The tub will be taken out and replaced. How do i seal where the backerboard and tub meet? also what is the best vapor barrior and should I use green board everywhere? The only thing tile is the shower surround and floor. everything else will be drywall.

also what should i use where the backer board and drywall meet???? just regular mud and tape?
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Unread 01-01-2010, 12:08 AM   #11
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Ed,

Deep breaths, man. deep breaths...

You have a whirlwind project on your hands. ain't gonna be tiled in one weekend if you're ripping out the walls and tub, replacing them, setting new boards, and tiling.

But one can dream, eh?

I definitely think you will benefit greatly from reading the Shower Construction thread in the whirl'famous Liberry up above. All kinds of your questions and more answered in there.

Get your new plumbing in order, the tub mounted firmly according to the mfr's instructions, and leave yourself some manner of the wall studs ending up plumb, in plane together, and standing proud of the tub's tiling flange.

then decide your waterproofing plan. this is arguably the biggest part of the whole thing. if this is a house you don't particularly plan to live in for a long time, go for plain old poly sheeting on the studs, draped into the tub, and hang Hardie backer on the walls, leaving them 1/4" off the tub deck. Cut the poly after the board is hung, and seal that 1/4" gap w/ 100% silicone.

If you wanna go more robust, we generally recommend surface-applied membranes, either sheet or liquid form, to avoid saturating your boards w/ water. Everything in tile work fails miserably at being waterproof - except a waterproofing membrane. tiles, thinset, grout - all not waterproof. So pick what you want. Kerdi sheet membranes can actually be applied over plain old sheetrock.

The joint from wallboard to tub is generally constructed the same way, no matter what - leave a gap, use 100% silicone, and then when you tile, leave the bottom tile edge a little closer, and silicone again. Kerdi is a little more involved - you'd do well to download the Kerdi Handbook, buy John's Kerdi E-book, watch the videos, etc.

No greenboard anywhere in the room - serves no purpose, and is no longer code-compliant in many situations. Save yourself the unnecessary expense and go w/ plain old sheetrock in there, everywhere.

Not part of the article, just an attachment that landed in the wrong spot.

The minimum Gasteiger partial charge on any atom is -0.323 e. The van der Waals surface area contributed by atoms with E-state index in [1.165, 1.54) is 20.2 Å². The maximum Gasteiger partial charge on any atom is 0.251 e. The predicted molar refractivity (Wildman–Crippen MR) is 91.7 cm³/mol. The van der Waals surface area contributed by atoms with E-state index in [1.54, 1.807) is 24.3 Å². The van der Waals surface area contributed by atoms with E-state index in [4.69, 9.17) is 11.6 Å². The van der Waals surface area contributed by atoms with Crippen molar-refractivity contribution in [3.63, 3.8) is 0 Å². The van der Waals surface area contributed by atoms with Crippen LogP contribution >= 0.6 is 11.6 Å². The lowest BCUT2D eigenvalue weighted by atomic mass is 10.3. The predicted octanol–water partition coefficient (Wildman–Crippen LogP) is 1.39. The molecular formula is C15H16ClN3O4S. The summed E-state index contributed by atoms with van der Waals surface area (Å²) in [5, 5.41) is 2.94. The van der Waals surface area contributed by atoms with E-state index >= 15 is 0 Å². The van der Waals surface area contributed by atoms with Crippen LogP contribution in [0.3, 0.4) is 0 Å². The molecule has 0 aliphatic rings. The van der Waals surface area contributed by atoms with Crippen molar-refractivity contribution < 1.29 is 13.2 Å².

If you go w/ Hardie or a CBU, you can use plain old drywall mud & tape outside the wet area. Use thinset and alkali-resistant mesh tape in the wet areas.

Oh and just to say it out loud - no premixed anythings. mix your own thinset and grout and you'll be much happier

Hope this helps! enjoy your project!
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Unread 01-01-2010, 10:40 AM   #12
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Oh i know its no weekend project. My goal this weekend is to get the shower walls demo'd and the old tub out.

then have the new tub in and all plumbed. I can work on the bathroom after work all week for a few hours and get it done whenever. i have a half bath in the basement. to get the necessities done. and a gym membership for the daily free shower.

I was just unsure as to how to get the gap between the backer board and the tub it self.

thanks for clearing it up.

Also im still unsure as to why the tile is secured to concrete then applied with thinset. just a little puzzled.

also the house has sheetrock and plaster on the walls. Even my contractor neighbor is puzzled by this. it was built in the 50s and im pretty sure the bathroom is original.
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Unread 01-01-2010, 11:13 AM   #13
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the concrete application on the walls sounds like a pretty typical old-school mud job. From the days before CBU's strong dang stuff eh? Lotsa discussion hereabouts on demo'ing that old stuff - mostly involving power tools, like a cheap chipping hammer, either electric or pneumatic. Got a Harbor Freight store nearby?
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Unread 01-01-2010, 11:39 AM   #14
egman2005
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I wish. closest one is about an hour.

Guess its old school way for me. good old sledge hammer and bruit force.

I got a little progress done on the demo so far. todays goal is just getting all the demo done for the shower. So my gf's dad can help me do the plumbing tomorrow.

I think thats a reasonabe goal. going to break out the sledge hammer to do all that.

only real power tools i have are the hammer drill, recip saw, cordless circ saw, and tile saw. i thought about just using the old 7 1/4 circ saw and the cement blade to cut through the wall in sections and just pull it down but thats not going so well. the blades are getting tore up. they arent that expensive but at this rate im going to need 3 to get through one side of the section.
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Unread 01-01-2010, 04:56 PM   #15
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Ed,

I recently tore out a shower that had a total of 2 inches of mud, lath and tile. Tried the hammer and chisel and thought the adjoining walls were going to come down. Tried a circular saw - never seen so much dust in my life. At the suggestion of someone here on the forum I went to HD and rented a chipping hammer. That thing made short work of those shower walls.